The rookie drivers must complete four phases of ROP in order to be eligible for the Indianapolis 500. At least three of the phases must be completed during ROP today. The fourth phase may be completed during practice later in the month.
The four phases of ROP include 10 laps at each of the following speeds:
On Indianapolis Star Opening Day, #25 Beatriz, #78 De Silvestro and #5 Sato completed the first two phases of ROP. #29 Saavedra completed the first phase.
Popular veteran Sarah Fisher will attempt to make her ninth Indianapolis 500 start this year, driving the No. 67 Dollar General/Sarah Fisher Racing entry. Her car has a unique story behind it.
SARAH FISHER: "I've nicknamed my car Old Faithful. It's an '03 car that I raced here in'08 and '09. She's a solid car; it's dependable and repeatable. We don't have a nickname for Jay Howard's car (No. 67) yet. He has one of two '09 Dallaras." (About her role as an owner-driver): "It's a different role for me to have another driver with us here on the plate. It really helped us, being able to race at Kansas before we came here. We have spent a lot of time getting our race cars ready for the oval. I'm glad I'm sitting here so I can see our car on the track on the large screen (behind the Pagoda). I'm definitely keeping a balance as a car owner and driver. I'm 100 percent involved in his car as an owner and as a driver in my car. This is a team effort."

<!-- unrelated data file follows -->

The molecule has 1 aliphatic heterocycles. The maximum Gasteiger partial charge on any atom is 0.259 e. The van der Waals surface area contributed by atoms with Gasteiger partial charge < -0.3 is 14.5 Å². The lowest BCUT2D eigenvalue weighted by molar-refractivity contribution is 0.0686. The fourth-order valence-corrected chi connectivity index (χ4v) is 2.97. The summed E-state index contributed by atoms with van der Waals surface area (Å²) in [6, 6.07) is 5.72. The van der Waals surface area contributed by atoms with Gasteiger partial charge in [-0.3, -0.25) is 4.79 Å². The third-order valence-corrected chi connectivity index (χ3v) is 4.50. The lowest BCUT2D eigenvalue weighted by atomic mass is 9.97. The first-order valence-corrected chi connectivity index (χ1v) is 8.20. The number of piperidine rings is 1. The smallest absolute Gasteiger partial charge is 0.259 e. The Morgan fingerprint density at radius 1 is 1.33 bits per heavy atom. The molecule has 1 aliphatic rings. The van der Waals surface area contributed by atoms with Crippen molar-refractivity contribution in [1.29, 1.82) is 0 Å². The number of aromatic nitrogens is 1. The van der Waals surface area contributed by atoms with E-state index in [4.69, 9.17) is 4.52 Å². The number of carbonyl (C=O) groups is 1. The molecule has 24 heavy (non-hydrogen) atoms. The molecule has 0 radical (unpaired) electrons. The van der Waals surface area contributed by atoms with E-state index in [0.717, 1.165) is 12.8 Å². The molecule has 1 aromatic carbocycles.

Dreyer & Reinbold Racing co-owner Dennis Reinbold talked today about being one of the senior team owners in Gasoline Alley at the 2010 Indianapolis 500 and in the IZOD IndyCar Series. Dreyer & Reinbold started racing in the series in 2000. Indianapolis 500 veteran Robbie Buhl is the team's other owner.
The team's full-time drivers, Justin Wilson and Mike Conway, are joined by Indy-only drivers Tomas Scheckter and Ana Beatriz this month.
DENNIS REINBOLD: "A.J. (Foyt) has been around a lot longer than we have and so has Panther Racing. I think we're third on the list. You survive just based on being creative to provide enough funding to get by. For us for many years, it was a matter of survival. We've always wanted to position ourselves to get to the point where our focus is solely on winning. I'm not excited about second place, and we're inching closer to victory lane. We're there right now (because) we have the best driver lineup we've ever had. We've got some of the best people we've ever had. All through our organization, we've stepped it up at every level that we can control. It's not ideal to come here with four drivers, but each of our four are here for a very good reason because we want to develop them for drivers in our future and develop our team for growth. It's a conscious effort, and we're always excited to be here at Indy."
Longtime Indianapolis Motor Speedway Public Address announcer Tom Carnegie visited the track Saturday and today. Carnegie, 90, was the lead PA announcer at the track from 1946-2006.